US Secretary of State John Kerry has announced that the US and Russia are preparing to open military-to-military dialogue "very shortly" in the hope of finding a solution to the worsening crisis in Syria.
Saying that US President Barack Obama believes talks with Russia are "an important step," Kerry told reporters on Friday that the Pentagon would participate in discussions with Russia, but stopped short of elaborating exactly where, when and at what level talks will be held.
However, Pentagon spokesman Peter Cook said later on Friday that US Defence Secretary Ashton Carter and his Russian counterpart Sergei Shoigu had agreed to “further discuss mechanisms for deconfliction in Syria” in their first telephone conversation since August 2014.
The Pentagon said Carter and Shoigu also agreed that talks will focus on the campaign to counter the ISIS militant group, which took advantage of the power vacuum resulting from the four-and-a-half-year-old Syrian civil war to take over swathes of land, setting up the de facto capital of their self-proclaimed state in the city of Raqqa.
According to the Pentagon’s statement, Carter and Shoigu will further discuss ways to avoid American and Russian troops operating in Syria clashing with each other while fighting ISIS militants separately.
Future consultations between two defence chiefs would run parallel "with diplomatic talks that would ensure a political transition in Syria," Carter told Shoigu.
"He noted that defeating [ISIS militants] and ensuring a political transition are objectives that need to be pursued at the same time," the Pentagon spokesman added.
The 50-minute conversation was “constructive,” the spokesman said, adding that the discussion concentrated on areas where "perspectives overlap and areas of divergence."
Speaking to the Reuters news agency, a senior US defense official said Shoigu reassured Carter that the Russian military build-up in Syria was merely defensive and were designed to “honour commitments” made to Bashar al-Assad’s Syrian regime.
The initiation of talks comes after Russian Foreign Minister Sergei Lavrov last week called on Moscow and Washington to revive communications between military commanders in order to avoid "unintended incidents" in Syria.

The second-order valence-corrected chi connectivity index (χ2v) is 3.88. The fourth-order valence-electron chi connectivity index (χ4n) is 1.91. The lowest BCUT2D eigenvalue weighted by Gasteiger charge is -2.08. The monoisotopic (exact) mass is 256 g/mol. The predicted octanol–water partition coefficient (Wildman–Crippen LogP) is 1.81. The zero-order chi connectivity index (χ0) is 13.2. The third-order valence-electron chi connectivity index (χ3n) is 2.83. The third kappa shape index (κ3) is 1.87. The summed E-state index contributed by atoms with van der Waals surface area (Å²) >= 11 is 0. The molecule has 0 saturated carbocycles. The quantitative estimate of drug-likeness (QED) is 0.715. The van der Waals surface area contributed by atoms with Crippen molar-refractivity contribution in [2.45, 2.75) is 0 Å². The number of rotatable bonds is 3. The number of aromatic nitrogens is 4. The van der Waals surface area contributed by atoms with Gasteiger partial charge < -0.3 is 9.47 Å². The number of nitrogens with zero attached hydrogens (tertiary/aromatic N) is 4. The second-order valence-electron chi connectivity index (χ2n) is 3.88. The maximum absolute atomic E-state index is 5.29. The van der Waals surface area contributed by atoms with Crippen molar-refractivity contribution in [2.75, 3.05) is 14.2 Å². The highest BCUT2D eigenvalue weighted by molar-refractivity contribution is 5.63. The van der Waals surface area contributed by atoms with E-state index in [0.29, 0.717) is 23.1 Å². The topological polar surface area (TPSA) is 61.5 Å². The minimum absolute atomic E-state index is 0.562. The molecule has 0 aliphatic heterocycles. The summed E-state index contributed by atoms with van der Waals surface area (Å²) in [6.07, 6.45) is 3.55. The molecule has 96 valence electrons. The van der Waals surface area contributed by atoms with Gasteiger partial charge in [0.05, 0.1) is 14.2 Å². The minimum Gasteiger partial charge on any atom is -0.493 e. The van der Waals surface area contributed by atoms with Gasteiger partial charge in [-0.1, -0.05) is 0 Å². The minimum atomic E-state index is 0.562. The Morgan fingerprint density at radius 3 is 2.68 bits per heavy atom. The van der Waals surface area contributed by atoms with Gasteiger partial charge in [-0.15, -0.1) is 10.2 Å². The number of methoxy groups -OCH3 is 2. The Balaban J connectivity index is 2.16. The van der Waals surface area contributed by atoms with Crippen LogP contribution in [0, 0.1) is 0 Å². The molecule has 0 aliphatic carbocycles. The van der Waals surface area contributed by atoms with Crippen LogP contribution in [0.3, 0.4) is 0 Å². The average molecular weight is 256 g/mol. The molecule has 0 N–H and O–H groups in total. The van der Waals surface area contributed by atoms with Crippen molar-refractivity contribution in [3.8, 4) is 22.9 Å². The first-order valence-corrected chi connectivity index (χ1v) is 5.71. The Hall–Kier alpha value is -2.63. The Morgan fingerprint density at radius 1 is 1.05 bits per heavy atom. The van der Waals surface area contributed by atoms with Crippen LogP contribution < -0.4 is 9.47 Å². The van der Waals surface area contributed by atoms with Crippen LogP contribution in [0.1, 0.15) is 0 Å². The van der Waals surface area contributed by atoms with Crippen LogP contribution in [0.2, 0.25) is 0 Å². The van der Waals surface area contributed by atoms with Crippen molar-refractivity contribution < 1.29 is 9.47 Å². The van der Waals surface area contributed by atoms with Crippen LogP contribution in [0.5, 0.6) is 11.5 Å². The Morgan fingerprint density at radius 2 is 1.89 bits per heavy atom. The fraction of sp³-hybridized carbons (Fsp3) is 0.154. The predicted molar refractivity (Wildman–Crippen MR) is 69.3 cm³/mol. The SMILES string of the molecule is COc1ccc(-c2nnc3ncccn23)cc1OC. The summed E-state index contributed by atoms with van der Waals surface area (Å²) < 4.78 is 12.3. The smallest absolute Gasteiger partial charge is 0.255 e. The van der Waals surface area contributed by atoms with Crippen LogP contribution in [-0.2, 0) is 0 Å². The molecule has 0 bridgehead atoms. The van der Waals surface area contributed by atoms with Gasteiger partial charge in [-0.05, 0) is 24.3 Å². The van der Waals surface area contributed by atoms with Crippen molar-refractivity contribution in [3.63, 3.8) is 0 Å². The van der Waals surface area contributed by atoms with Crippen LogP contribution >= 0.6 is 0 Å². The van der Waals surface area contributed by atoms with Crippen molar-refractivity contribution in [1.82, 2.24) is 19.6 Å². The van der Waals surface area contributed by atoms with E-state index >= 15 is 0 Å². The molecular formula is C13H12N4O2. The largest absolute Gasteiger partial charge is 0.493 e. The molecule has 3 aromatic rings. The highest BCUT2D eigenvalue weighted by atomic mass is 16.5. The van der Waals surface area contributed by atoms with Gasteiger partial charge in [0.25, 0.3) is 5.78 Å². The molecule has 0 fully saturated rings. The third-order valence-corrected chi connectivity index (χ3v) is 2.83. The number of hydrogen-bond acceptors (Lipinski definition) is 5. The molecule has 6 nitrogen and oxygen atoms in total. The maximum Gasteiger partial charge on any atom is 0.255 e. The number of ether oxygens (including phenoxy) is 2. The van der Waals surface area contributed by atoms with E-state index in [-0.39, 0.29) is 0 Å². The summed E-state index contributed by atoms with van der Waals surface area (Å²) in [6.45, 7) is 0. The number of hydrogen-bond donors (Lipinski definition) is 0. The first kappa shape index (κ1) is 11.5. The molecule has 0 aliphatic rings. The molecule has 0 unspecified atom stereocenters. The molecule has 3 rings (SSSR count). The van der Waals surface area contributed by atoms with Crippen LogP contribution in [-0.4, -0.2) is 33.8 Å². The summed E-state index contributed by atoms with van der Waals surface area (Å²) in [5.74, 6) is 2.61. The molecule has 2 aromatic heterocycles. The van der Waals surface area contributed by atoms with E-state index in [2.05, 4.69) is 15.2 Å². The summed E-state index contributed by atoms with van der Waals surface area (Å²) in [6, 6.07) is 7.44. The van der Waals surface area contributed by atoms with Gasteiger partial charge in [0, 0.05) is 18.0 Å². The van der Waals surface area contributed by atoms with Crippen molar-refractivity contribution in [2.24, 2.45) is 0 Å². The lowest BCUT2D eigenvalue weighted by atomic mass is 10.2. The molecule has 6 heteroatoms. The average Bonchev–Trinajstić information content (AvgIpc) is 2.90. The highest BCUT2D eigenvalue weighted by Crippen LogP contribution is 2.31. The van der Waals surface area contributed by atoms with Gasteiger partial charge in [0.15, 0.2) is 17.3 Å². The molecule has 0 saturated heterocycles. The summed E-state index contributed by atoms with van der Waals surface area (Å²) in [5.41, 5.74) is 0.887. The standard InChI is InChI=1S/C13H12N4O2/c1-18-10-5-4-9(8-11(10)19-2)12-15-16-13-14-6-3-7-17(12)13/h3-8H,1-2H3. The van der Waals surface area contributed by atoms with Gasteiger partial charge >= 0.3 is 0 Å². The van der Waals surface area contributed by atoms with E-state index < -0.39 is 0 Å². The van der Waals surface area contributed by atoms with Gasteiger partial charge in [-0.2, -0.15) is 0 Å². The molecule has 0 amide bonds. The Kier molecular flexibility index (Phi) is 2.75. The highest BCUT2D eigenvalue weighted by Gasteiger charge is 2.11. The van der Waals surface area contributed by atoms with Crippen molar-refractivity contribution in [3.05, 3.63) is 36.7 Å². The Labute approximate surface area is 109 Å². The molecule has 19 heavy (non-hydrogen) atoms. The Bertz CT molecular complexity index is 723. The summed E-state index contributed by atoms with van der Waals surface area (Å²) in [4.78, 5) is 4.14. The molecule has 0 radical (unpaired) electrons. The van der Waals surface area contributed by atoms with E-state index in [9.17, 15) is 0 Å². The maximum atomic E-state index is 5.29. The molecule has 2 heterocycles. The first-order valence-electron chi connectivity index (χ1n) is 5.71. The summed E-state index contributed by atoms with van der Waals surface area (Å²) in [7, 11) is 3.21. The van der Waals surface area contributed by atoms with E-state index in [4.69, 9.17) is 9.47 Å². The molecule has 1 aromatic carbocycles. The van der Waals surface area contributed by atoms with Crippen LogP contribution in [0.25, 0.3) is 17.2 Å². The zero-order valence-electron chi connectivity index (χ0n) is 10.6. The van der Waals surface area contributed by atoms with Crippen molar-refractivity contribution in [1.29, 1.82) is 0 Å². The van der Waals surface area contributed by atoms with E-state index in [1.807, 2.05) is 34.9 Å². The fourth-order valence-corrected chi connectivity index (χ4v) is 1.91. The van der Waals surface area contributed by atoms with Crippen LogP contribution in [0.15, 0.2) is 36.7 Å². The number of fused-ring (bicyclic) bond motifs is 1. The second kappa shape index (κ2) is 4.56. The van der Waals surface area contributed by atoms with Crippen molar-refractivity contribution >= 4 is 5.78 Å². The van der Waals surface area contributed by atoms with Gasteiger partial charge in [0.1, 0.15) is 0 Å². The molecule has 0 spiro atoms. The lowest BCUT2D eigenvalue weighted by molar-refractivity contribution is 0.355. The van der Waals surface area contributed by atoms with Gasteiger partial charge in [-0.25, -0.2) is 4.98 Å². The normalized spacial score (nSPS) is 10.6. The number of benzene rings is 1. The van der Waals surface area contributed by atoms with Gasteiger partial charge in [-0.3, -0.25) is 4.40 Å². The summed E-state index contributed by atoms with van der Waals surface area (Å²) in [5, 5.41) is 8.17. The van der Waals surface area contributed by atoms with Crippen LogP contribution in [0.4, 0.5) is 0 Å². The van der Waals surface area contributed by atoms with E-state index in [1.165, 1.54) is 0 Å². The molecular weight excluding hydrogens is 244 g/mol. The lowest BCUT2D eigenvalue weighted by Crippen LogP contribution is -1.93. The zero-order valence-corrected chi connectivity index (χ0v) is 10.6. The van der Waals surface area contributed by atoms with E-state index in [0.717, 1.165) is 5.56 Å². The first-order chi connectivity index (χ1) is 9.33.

Russia has been pushing to form a new international coalition to fight ISIS, which would include Assad, in what it called a “healthy opposition.”
However, the US does not see the need for a new coalition when there’s already an existing one active in the region and is adamant that a post-war Syria cannot include Assad.
War gone on ‘too long’
US Secretary of State Kerry, who is on an official visit to London, said the US and Russia were looking to find "common ground" on the Syrian crisis.
"Everybody is seized by the urgency. We have been all along but the migration levels and continued destruction, the danger of potential augmentation by any unilateral moves puts a high premium on diplomacy at this moment," Kerry said.
Kerry also reiterated his view in an interview with Channel 4 News that the Syrian Civil War has gone on “too long.”
"We therefore need to retool and calibrate and that is exactly what we're doing. It is one of the reasons why we're in Europe right now."
UN figures state that some 250,000 people have been killed during the Syrian civil war and an estimated 7.6 million people have been internally displaced, while another 5.4 million people have fled the country into neighbouring Turkey, Lebanon, Jordan, Egypt, Iraq, as well as Europe.
Russian military build-up
Russia will send four tactical fighter jets to Syria in support of the Assad regime, an unnamed US officials told Reuters on Friday, amid increasing reports of a Russian military build-up in the country’s coastal Latakia governorate.
US estimates suggest helicopter gunships, artillery and up to 500 Russian naval infantry forces have additionally been sent to a Russian military base in Latakia, which is a stronghold for regime forces and Assad’s Alawite minority sect.
Although Russia has not acknowledged sending combat troops to aid the Assad regime, Russian President Vladimir Putin’s spokesman said on Friday that Russia would consider sending troops if the regime requested.
Walid al-Moallem, Assad’s foreign minister, previously denied reports of Russia sending combat troops to Syria, but the regime would not hesitate to ask for such help if necessary.
"So far the Syrian army is able [on its own] and what we need frankly is more of the ammunition and quality weapons," al-Moallem said.
Meanwhile, a report published on Friday by Russian online newspaper gazeta.ru claimed that 20 combat troops from a military unit Russia's Eastern military district command were being sent on a mission to a "hot country," without officially being told the specific destination.
Some contract soldiers attempted to resign upon being informally told on Sept. 16 that this referred to them being stationed in Latakia the next day, but their resignations were rejected.
By then, the soldiers had already arrived at Russia’s Black Sea port of Novorossiysk in preparation to depart for their deployment. Due to protests, however, their deployment was delayed, the report stated.
"We don't want to go to Syria, we don't want to die there," one lieutenant is quoted saying by the report.